Amyloid-associated depression: a prodromal depression of Alzheimer disease?

Department of Psychiatry, Tufts-New England Medical Center, Campus Box 1007, 750 Washington St, Boston, MA 02111, USA.
Archives of general psychiatry (Impact Factor: 12.26). 05/2008; 65(5):542-50. DOI: 10.1001/archpsyc.65.5.542
Source: PubMed

ABSTRACT A high ratio of plasma amyloid-beta peptide 40 (Abeta(40)) to Abeta(42), determined by both high Abeta(40) and low Abeta(42) levels, increases the risk of Alzheimer disease. In a previous study, we reported that depression is also associated with low plasma Abeta(42) levels in the elderly population.
To characterize plasma Abeta(40):Abeta(42) ratio and cognitive function in elderly individuals with and without depression.
Cross-sectional study.
Homecare agencies.
A total of 995 homebound elderly individuals of whom 348 were defined as depressed by a Center for Epidemiological Studies Depression score of 16 or greater.
Cognitive domains of memory, language, executive, and visuospatial functions according to levels of plasma Abeta(40) and Abeta(42) peptides.
Subjects with depression had lower plasma Abeta(42) levels (median, 14.1 vs 19.2 pg/mL; P = .006) and a higher plasma Abeta(40):Abeta(42) ratio (median, 8.9 vs 6.4; P < .001) than did those without depression in the absence of cardiovascular disease and antidepressant use. The interaction between depression and plasma Abeta(40):Abeta(42) ratio was associated with lower memory score (beta = -1.9, SE = 0.7, P = .006) after adjusting for potentially confounders. Relative to those without depression, "amyloid-associated depression," defined by presence of depression and a high plasma Abeta(40):Abeta(42) ratio, was associated with greater impairment in memory, visuospatial ability, and executive function; in contrast, nonamyloid depression was not associated with memory impairment but with other cognitive disabilities.
Amyloid-associated depression may define a subtype of depression representing a prodromal manifestation of Alzheimer disease.

  • Source
    [Show abstract] [Hide abstract]
    ABSTRACT: Amyloid beta (Aβ) levels have been associated with an increased risk of Alzheimer's disease (AD). As depression is common before the onset of AD, serum Aβ levels could be associated with depressive symptoms. The aim of this study was to investigate whether serum Aβ levels are associated with depressive symptoms and/or cognitive function in community-dwelling elderly individuals.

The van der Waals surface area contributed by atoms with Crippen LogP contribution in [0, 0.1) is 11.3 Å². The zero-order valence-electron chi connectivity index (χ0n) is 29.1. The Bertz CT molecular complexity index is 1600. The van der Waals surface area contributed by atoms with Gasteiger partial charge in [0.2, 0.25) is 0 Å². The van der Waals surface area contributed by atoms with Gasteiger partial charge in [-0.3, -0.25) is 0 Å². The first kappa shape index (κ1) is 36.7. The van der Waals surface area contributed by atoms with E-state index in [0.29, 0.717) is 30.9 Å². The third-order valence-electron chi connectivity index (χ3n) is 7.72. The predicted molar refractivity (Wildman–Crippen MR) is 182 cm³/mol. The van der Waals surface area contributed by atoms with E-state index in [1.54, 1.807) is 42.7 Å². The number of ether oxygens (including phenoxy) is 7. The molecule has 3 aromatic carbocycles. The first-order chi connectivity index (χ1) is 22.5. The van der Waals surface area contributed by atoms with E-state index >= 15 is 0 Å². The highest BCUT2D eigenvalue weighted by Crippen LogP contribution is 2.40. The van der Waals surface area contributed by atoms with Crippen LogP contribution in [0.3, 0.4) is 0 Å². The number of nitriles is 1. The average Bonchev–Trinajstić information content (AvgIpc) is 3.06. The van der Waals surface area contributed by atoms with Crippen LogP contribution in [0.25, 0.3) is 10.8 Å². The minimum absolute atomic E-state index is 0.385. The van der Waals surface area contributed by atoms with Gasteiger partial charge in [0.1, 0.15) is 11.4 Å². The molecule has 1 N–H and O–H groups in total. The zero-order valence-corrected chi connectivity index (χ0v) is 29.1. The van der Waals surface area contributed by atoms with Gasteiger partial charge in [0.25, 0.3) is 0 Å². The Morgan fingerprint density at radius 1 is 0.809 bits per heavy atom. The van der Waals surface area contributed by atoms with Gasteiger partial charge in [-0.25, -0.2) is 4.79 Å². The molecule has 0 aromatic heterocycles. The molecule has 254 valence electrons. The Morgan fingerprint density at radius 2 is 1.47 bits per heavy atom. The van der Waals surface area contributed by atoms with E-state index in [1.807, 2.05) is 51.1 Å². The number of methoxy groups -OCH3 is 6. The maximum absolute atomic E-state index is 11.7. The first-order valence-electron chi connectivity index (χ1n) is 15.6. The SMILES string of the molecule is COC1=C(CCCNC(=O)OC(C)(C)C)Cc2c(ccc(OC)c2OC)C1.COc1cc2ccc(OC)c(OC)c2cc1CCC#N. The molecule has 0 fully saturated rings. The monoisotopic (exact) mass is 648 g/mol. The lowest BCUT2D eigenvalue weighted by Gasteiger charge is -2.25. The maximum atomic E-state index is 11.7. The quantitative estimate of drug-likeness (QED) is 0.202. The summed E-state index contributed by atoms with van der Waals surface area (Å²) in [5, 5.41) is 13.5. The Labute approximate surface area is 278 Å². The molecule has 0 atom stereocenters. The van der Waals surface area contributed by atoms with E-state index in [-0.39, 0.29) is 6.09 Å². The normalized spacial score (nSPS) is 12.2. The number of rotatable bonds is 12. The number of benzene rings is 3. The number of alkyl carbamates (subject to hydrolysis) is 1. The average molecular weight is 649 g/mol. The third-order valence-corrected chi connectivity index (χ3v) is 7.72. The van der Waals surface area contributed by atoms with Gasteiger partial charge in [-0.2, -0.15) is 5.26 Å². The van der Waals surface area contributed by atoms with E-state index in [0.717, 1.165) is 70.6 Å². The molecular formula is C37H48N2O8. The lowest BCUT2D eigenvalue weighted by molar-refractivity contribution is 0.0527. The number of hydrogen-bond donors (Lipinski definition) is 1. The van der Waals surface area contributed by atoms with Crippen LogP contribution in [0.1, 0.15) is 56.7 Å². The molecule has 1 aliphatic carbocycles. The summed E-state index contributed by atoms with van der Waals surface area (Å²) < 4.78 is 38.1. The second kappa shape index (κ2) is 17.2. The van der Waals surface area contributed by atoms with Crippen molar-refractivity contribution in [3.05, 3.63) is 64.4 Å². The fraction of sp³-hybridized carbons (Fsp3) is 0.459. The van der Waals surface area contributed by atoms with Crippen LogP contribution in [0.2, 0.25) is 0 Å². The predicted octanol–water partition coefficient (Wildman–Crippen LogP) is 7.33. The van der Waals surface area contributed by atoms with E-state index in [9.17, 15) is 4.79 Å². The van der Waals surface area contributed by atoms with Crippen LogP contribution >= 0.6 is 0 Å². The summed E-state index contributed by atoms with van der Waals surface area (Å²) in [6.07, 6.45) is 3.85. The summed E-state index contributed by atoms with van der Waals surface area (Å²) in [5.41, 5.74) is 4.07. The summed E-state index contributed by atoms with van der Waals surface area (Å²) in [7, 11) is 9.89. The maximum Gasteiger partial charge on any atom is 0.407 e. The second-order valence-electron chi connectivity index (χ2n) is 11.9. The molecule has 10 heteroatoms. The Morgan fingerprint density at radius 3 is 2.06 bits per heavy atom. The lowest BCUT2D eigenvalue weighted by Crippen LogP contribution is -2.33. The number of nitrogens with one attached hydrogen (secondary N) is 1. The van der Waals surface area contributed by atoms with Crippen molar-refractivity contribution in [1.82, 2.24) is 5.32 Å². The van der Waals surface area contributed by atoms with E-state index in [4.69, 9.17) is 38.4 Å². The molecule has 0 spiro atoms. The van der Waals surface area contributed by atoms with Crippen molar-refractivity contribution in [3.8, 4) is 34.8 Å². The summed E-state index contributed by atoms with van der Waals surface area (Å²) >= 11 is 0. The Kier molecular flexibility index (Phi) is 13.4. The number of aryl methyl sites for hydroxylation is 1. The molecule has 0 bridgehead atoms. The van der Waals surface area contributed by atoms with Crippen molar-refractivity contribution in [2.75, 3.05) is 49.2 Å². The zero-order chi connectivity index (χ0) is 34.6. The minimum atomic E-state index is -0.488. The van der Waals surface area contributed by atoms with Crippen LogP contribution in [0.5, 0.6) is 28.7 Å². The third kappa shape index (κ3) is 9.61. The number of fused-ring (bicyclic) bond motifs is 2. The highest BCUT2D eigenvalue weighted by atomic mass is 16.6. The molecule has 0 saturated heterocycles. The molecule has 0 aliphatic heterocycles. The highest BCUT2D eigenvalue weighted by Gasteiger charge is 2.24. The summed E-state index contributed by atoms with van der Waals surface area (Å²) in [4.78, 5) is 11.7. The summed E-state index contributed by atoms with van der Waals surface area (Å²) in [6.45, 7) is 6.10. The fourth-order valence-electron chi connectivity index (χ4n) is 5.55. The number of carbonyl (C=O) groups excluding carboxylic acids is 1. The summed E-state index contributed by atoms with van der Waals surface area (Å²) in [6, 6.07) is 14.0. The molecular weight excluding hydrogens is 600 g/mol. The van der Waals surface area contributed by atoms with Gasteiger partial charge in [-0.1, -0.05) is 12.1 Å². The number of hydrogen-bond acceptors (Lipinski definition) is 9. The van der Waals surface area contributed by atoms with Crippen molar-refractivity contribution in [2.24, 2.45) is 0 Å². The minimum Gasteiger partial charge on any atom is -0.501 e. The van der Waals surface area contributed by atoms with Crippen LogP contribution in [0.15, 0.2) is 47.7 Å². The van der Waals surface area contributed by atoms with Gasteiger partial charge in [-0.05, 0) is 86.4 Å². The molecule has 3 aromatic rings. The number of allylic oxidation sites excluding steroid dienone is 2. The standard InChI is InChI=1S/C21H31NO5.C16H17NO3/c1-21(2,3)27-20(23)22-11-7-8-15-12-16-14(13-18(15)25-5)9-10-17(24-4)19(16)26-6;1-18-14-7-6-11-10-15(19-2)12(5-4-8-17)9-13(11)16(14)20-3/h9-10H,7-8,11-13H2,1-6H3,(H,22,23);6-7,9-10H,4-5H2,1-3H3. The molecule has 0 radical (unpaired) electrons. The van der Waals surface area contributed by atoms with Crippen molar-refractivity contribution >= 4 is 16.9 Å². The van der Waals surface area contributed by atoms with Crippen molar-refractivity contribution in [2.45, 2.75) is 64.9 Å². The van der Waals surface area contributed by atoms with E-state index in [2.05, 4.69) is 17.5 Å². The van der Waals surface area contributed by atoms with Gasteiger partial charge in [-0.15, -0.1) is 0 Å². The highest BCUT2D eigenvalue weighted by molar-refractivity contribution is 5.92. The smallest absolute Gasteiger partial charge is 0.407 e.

Neuropsychiatric Disease and Treatment 01/2014; 10:1621-7. · 2.00 Impact Factor
  • Source
    [Show abstract] [Hide abstract]
    ABSTRACT: Late-life depression even in subsyndromal stages is strongly associated with Alzheimer's disease (AD). Furthermore, brain amyloidosis is an early biomarker in subjects who subsequently suffer from AD and can be sensitively detected by amyloid PET. Therefore, we aimed to compare amyloid load and glucose metabolism in subsyndromally depressed subjects with mild cognitive impairment (MCI). [(18)F]AV45 PET, [(18)F]FDG PET and MRI were performed in 371 MCI subjects from the Alzheimer's Disease Neuroimaging Initiative Subjects were judged β-amyloid-positive (Aβ+; 206 patients) or β-amyloid-negative (Aβ-; 165 patients) according to [(18)F]AV45 PET. Depressive symptoms were assessed by the Neuropsychiatric Inventory Questionnaire depression item 4. Subjects with depressive symptoms (65 Aβ+, 41 Aβ-) were compared with their nondepressed counterparts. Conversion rates to AD were analysed (mean follow-up time 21.5 ± 9.1 months) with regard to coexisting depressive symptoms and brain amyloid load. Aβ+ depressed subjects showed large clusters with a higher amyloid load in the frontotemporal and insular cortices (p < 0.001) with coincident hypermetabolism (p < 0.001) in the frontal cortices than nondepressed subjects. Faster progression to AD was observed in subjects with depressive symptoms (p < 0.005) and in Aβ+ subjects (p < 0.001). Coincident depressive symptoms additionally shortened the conversion time in all Aβ+ subjects (p < 0.005) and to a greater extent in those with a high amyloid load (p < 0.001). Our results clearly indicate that Aβ+ MCI subjects with depressive symptoms have an elevated amyloid load together with relative hypermetabolism of connected brain areas compared with cognitively matched nondepressed individuals. MCI subjects with high amyloid load and coexistent depressive symptoms are at high risk of faster conversion to AD.
    European journal of nuclear medicine and molecular imaging 01/2015; · 5.22 Impact Factor
  • [Show abstract] [Hide abstract]
    ABSTRACT: Affective disorders are associated with an increased occurrence of cognitive deficits and have been linked to cognitive impairment and Alzheimer׳s disease. The putative molecular mechanisms involved in these associations are however not clear. The aim of this systematic review was to explore clinically founded evidence for amyloid-β peptides in cerebrospinal fluid and blood as putative biomarkers for affective disorders.
    Journal of Affective Disorders 07/2014; 168C:167-183. · 3.71 Impact Factor


Available from